Despite the fact that she's preparing for a solo concert in London later this month, looking forward to a Broadway return in On the Twentieth Century this winter, and should have started learning the music for Andrew Lippa's I Am Harvey Milk "yesterday," the indefatigable Kristin Chenoweth is thrilled at the idea of adding a potential musical version of TV's Pushing Daisies to her docket.
"At this point in my life what I'm really looking for is things to challenge me that I know I'll have fun doing," said Chenoweth, who is so dead-set on bringing the fun to her London fans that even a last-minute tour cancellation couldn't keep her away for long. In a recent chat with TheaterMania, the Broadway darling expressed delight at crossing a Royal Albert Hall performance off her bucket list, struggling through singing "Popular" in Japanese, and giggling through the German version.
How does it feel to finally have the chance to do this concert in London?
I feel like it's just a relief. This is like the third time's the charm. Originally, what I was going to do last year was a four- or five-city tour, but I just said to my manager, "Time got away from me. You know, if a date opens up at Royal Albert Hall…," since I hadn't made it there yet in [a solo-concert] capacity. But the date became available, and I went for it.
And I'm excited to play the venue. It's been one of my dreams as a singer. We all have bucket lists, and this is one of them for me. I just can't wait to get over there to those audiences.
What can audiences expect from the concert?
I was on a tour about a year and a half or two years ago, and this is an amalgamation of that concert and the one that I did last summer at the Hollywood Bowl and then Carnegie Hall. So it's sort of like "The Best of," but [also] a lot of it is new — stuff that's come into my life over the past two years.
[And] there'll be things from Wicked that I know people will want to hear. But there's also a little bit of operetta, a little bit of pop, pop-country. It's everything that I do in one show. Definitely there's comedy and standards that people know and love that I put my own spin on. And it's just something I'm really proud of. I'm gonna make an exciting announcement soon of different people from over there who are going to be singing with me.
Why did you choose On the Twentieth Century for your return to Broadway?
Mainly because [the role was] created by somebody I admire very much, Madeline Kahn. And of course Judy Kaye took it over to great reviews as well, and it really made her a star too. I think it's a challenge, and I'm always looking to challenge myself. This is a comedic role, but it's operetta, and it's physical.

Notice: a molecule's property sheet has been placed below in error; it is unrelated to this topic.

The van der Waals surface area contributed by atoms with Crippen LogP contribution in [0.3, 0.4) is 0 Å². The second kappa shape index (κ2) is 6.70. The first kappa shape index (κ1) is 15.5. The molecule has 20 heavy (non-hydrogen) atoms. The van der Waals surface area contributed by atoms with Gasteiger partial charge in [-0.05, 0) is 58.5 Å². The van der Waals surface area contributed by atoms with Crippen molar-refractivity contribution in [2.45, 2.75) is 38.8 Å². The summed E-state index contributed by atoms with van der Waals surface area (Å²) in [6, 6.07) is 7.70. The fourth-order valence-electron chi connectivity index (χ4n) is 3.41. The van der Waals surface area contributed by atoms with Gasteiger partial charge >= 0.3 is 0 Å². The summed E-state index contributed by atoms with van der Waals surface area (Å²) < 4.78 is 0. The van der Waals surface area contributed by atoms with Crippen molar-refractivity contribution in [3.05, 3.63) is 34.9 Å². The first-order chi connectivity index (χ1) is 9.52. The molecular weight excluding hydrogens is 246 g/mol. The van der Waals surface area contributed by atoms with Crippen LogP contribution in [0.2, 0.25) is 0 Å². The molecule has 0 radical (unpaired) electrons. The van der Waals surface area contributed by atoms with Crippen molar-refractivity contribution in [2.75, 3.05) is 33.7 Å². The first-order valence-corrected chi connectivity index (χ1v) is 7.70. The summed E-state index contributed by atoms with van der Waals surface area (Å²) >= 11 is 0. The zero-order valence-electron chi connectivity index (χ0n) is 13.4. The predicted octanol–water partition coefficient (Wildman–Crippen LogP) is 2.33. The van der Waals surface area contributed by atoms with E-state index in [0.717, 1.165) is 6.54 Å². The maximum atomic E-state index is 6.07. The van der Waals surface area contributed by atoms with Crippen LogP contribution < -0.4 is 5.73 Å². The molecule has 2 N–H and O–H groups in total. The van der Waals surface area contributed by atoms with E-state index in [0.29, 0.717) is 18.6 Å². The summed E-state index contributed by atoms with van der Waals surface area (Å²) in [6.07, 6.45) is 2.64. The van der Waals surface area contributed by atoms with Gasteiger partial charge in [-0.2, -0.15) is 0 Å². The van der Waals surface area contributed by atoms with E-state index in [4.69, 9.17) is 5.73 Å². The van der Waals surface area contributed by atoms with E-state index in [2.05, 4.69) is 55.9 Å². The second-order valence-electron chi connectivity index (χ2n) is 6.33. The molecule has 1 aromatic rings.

Perfect for you.
It's perfect for me, and I think we're gonna have a really good time. It's not going to be a walk in the park. It's going to be difficult, but you know, a challenge that I'm ready for and excited about… It's an old-fashioned romp is what it is. And it's not been revived. No one's seen it in forty years. So in a way it'll be like putting on my stamp.
You won an Emmy Award for the TV show Pushing Daisies. Is a musical version something you would be interested in doing?
Oh, for sure. People don't understand that we got canceled on a Christmas break, so we didn't get to say goodbye to each other and there was no closure. So I would love to have that happen. And [creator] Bryan Fuller writes his language, his speech, in such a musical way anyway, it just would make sense. And it had a very unique and special look, and that was [director] Barry Sonnenfeld's genius mind. It was just one of those shows that I'm really glad I was a part of.
In your concerts, you often sing a multilingual version of the Wicked tune "Popular." Which languages are the hardest and most fun for you?
The hardest is Japanese, for sure, because it's one of those things that I have to spell out phonetically for myself. German, Italian, and French — I definitely speak dialects pretty well because of the opera stuff. But Japanese is not my second, third, fourth, or fifth language, you know?
The most fun is German because it just sounds so harsh. It sounds so opposite from the song, and it makes me laugh every time I do it.
Click here for tickets to Kristin Chenoweth's concert at London's Royal Albert Hall.